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The Eternal Allure of Yellow Gold: A Short History

Close up of a woman wearing multiple gold chains

Illustrated with pieces from Hong Kong’s recent Important Jewels from The Luxury Edit, we take a dive into the stunning world of yellow gold, from the time of ancient civilisations to the present day.

Gold has played a starring role in the history of human civilisation since it was first discovered thousands of years ago. It has influenced how we live and operate as an economy, and the culture of every society. The power and allure of gold, however, goes beyond its monetary value. Not only is it regarded as a symbol of affluence, but also as an object of beauty and desire.

Evidence suggests that it was the ancient Egyptians who were the first to mine this precious natural element. Its purity and radiant colour meant that it was associated with the sun god Ra and the concept of eternal life. Gold was also closely connected to the idea of the divine which is why it was used frequently in ancient Egyptian rituals. In fact, one of the most notable gold pieces created during this time was the highly intricate funerary mask made for legendary Tutankhamun, still regarded today as one of the greatest examples in the history of gold craftsmanship.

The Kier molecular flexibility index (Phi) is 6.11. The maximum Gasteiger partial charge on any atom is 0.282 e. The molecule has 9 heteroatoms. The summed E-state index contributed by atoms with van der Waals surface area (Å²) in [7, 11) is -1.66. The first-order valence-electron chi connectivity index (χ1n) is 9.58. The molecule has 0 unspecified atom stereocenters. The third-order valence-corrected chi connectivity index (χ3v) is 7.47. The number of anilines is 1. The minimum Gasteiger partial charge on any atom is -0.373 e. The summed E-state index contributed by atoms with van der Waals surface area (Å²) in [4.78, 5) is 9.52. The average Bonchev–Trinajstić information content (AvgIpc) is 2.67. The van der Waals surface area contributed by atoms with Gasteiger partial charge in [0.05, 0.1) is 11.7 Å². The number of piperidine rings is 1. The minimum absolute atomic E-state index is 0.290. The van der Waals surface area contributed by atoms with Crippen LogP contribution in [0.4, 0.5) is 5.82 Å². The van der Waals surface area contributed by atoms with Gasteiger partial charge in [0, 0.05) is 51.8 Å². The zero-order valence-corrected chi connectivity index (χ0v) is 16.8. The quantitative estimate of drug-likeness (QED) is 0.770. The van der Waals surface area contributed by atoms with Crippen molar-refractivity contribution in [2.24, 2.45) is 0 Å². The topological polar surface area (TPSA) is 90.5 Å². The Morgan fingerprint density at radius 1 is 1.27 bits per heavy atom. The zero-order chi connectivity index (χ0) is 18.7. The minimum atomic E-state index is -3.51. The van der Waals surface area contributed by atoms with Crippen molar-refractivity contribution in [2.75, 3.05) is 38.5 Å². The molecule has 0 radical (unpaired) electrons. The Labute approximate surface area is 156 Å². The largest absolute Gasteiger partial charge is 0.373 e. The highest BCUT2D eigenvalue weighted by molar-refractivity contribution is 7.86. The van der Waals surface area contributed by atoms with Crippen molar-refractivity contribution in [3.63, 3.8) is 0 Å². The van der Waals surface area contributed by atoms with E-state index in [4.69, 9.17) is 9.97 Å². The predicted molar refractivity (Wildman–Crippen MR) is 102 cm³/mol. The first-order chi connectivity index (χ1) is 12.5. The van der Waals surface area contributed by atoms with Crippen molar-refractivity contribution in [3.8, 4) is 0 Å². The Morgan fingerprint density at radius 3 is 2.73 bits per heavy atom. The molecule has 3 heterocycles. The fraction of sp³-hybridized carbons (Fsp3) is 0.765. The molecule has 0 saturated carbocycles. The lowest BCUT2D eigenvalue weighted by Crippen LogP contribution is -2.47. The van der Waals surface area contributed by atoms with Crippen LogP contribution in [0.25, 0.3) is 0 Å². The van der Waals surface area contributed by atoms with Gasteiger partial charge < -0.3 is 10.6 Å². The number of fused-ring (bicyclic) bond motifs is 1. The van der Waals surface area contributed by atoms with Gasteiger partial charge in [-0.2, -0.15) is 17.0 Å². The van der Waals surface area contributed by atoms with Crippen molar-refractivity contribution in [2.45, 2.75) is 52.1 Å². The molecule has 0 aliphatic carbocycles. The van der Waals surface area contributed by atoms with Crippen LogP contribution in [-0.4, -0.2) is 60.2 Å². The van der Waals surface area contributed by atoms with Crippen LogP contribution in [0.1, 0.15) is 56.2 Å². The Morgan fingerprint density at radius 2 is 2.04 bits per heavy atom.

Gold’s mystical qualities defined how it was used for many centuries. It was crafted into cultural artefacts and religious items by various faiths, while places of worship across the globe were decorated lavishly with gold or gilded statues, frescoes and images.

What gold became most prized for, however, was its decorative abilities. Its properties – including a durable and non-corrosive natural lustre – made it an ideal material for jewellery and ornaments. These pieces would later become a status symbol for elite men and women who would adorn themselves with accessories made from the precious metal.

CARTIER DIAMOND BRACELET | ESTIMATE: 220,000 - 320,000 HKD
CARTIER DIAMOND BRACELET | ESTIMATE: 220,000 – 320,000 HKD

Over the centuries, cultures across the world would immortalise gold as a symbol of wealth and fortune. Gold ornaments were worn to mark important events and celebrations including weddings where gold was revered as a symbol of purity, prosperity and abundance. Brides in India and China were often adorned in pure gold jewellery in hopes that it would bring them a healthy and happy future.